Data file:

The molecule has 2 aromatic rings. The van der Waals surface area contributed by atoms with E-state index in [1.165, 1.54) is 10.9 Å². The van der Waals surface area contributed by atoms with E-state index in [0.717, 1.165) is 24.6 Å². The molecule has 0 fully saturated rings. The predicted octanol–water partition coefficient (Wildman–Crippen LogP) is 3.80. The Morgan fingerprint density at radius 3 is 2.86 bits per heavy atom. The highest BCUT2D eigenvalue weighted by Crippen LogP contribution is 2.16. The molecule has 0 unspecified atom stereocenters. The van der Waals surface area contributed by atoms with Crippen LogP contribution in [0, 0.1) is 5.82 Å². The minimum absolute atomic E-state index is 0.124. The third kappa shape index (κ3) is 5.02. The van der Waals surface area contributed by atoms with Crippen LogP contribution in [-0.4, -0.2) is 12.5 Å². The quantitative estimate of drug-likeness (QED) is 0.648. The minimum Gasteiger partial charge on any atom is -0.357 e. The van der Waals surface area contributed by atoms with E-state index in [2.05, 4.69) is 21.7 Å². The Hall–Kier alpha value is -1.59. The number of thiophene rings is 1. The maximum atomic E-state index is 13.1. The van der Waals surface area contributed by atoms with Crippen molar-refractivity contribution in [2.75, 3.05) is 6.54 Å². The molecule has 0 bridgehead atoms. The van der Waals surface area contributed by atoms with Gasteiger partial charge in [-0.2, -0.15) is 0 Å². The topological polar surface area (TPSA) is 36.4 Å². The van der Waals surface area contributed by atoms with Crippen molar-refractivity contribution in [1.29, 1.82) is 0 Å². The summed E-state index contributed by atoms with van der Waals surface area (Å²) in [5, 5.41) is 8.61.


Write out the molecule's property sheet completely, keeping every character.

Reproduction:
The molecule has 2 aromatic rings. The van der Waals surface area contributed by atoms with E-state index in [1.165, 1.54) is 10.9 Å². The van der Waals surface area contributed by atoms with E-state index in [0.717, 1.165) is 24.6 Å². The molecule has 0 fully saturated rings. The predicted octanol–water partition coefficient (Wildman–Crippen LogP) is 3.80. The Morgan fingerprint density at radius 3 is 2.86 bits per heavy atom. The highest BCUT2D eigenvalue weighted by Crippen LogP contribution is 2.16. The molecule has 0 unspecified atom stereocenters. The van der Waals surface area contributed by atoms with Crippen LogP contribution in [0, 0.1) is 5.82 Å². The minimum absolute atomic E-state index is 0.124. The third kappa shape index (κ3) is 5.02. The van der Waals surface area contributed by atoms with Crippen LogP contribution in [-0.4, -0.2) is 12.5 Å². The quantitative estimate of drug-likeness (QED) is 0.648. The minimum Gasteiger partial charge on any atom is -0.357 e. The van der Waals surface area contributed by atoms with E-state index in [2.05, 4.69) is 21.7 Å². The Hall–Kier alpha value is -1.59. The number of thiophene rings is 1. The maximum atomic E-state index is 13.1. The van der Waals surface area contributed by atoms with Crippen molar-refractivity contribution in [2.75, 3.05) is 6.54 Å². The molecule has 0 bridgehead atoms. The van der Waals surface area contributed by atoms with Gasteiger partial charge in [-0.2, -0.15) is 0 Å². The topological polar surface area (TPSA) is 36.4 Å². The van der Waals surface area contributed by atoms with Crippen molar-refractivity contribution in [1.29, 1.82) is 0 Å². The summed E-state index contributed by atoms with van der Waals surface area (Å²) in [5, 5.41) is 8.61.